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The Eriksen school of skiing


Stein Eriksen was born 80 years ago, on 11 December 1927 in Norway, the country where skiing reigns supreme. In addition to his spectacular successes, this Norwegian brought to alpine skiing his class and own technique which made him an emblematic figure in his sport. Eriksen is one of those athletes who turned sport into an art form where performance and grace are combined.

Speed and elegance
At the end of the 1940s, Eriksen made his debut on the international circuit: the skis were made of wood, and the boots of leather – totally unlike today’s sophisticated equipment made of composites. The rigid flags forced the skiers to ski around the obstacle, totally unlike the jointed posts of today which slalom skiers hit at full speed. When reaching a gate, the Norwegian performed a reverse-shoulder turn quite different from the traditional movement in order to get closer to the obstacles and ski faster and more fluidly. Harmony and elegance of movement were very important to Eriksen who could not conceive of performance without style: “To me, gracefulness on skis should be the end-all of the sport.”

The Olympic debut for this seductive skier came at St Moritz in 1948, the first post-war Winter Games. Among the skiing stars of the time were Frenchmen Henri Oreiller and James Couttet and Switzerland’s Karl Molitor. Eriksen competed in three events: the slalom, downhill and alpine combined, with a 29th place in the slalom as his best result. A year later, at the World Championships in Aspen, USA, he won bronze in the slalom.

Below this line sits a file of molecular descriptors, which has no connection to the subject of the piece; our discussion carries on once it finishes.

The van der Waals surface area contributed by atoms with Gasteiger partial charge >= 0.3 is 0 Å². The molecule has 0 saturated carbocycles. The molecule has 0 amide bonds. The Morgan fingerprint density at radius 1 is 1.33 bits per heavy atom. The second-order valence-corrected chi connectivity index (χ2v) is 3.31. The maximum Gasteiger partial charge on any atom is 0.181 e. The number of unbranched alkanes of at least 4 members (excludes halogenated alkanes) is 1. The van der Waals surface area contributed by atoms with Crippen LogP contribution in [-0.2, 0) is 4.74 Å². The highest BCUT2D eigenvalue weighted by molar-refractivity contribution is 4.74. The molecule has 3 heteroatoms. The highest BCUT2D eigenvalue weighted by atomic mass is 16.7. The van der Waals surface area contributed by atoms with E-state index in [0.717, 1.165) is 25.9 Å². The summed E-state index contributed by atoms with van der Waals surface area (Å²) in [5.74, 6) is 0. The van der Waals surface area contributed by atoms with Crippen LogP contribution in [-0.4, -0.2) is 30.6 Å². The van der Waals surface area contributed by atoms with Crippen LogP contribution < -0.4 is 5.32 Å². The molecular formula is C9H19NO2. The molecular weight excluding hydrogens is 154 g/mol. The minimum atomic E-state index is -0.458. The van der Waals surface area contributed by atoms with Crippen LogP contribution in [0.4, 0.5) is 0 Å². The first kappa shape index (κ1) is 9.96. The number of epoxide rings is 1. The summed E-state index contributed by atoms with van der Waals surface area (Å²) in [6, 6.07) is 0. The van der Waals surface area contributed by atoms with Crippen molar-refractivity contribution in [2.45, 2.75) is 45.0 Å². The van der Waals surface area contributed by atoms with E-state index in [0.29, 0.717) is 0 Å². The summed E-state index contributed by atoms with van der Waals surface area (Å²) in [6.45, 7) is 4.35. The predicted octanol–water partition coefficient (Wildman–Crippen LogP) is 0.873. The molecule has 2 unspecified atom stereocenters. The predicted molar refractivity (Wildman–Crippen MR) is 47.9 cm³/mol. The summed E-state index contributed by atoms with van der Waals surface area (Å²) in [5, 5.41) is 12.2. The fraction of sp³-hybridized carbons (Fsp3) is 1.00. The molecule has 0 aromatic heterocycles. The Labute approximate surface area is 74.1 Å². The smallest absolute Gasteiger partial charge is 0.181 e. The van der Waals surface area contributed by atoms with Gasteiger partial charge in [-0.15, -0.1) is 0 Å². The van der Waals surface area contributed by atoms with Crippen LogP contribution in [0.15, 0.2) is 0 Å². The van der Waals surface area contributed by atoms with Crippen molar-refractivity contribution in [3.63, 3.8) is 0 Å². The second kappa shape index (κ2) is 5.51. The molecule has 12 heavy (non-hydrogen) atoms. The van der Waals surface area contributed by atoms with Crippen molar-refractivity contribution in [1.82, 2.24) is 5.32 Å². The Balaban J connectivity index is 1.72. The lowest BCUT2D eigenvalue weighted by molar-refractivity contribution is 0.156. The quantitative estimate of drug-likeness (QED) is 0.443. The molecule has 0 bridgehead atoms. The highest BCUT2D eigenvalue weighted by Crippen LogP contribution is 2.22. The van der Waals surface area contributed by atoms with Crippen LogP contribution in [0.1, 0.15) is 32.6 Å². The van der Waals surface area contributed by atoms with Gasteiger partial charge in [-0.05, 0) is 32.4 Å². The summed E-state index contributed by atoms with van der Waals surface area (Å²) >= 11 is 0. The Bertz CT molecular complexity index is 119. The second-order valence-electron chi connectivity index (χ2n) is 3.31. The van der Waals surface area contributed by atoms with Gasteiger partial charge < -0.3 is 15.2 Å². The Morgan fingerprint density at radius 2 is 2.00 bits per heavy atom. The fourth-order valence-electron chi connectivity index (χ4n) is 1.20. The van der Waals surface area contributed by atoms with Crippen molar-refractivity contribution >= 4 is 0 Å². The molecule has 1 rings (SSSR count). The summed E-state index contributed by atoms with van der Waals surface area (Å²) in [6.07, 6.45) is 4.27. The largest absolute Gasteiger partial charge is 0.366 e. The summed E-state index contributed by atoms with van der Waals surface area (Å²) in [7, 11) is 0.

It was in his own country, in Oslo, that he returned to the Olympic Winter Games again in 1952, for which he raised the five-ring flag at the Opening Ceremony of the alpine skiing events in Norefjell. For the first time, the programme included a giant slalom competition raced over a single run. Eriksen played with gravity to speed down the course at over 40 kmh and cross the finish line 479 metres below to place first ahead of the 82 other competitors who finished the race. Four days later, Stein was ready for the slalom, where he won the silver medal after the two runs, behind Austria’s Othmar Schneider and ahead of another Norwegian, Guttorm Berge. Thanks to his prowess, Eriksen gave Norway its first-ever Olympic gold and silver medals in alpine skiing.

Eriksen completed his list of wins with three gold medals at the alpine skiing World Championships in Äre, Sweden, in 1954. He returned to the Olympic Winter Games when they returned to Norway next, in Lillehammer in 1994. Aged 66, Stein Eriksen was chosen to bring the Olympic flag into the stadium alongside seven other top Norwegian athletes.

A source of inspiration
After his career as an athlete, he went to teach his technique in the United States, where he used his impeccable skiing style to zigzag his way down the slopes from California to Colorado, ending up in Utah near Salt Lake City, the city which hosted the Winter Games in 2002.

A true champion and lover of acrobatic skiing, the Norwegian was not just interested in speed: “I wanted it to look effortless, to inspire people. I wanted them to say, ’Oh God, I’d love to ski like that some day’" No worries Stein, you managed that!


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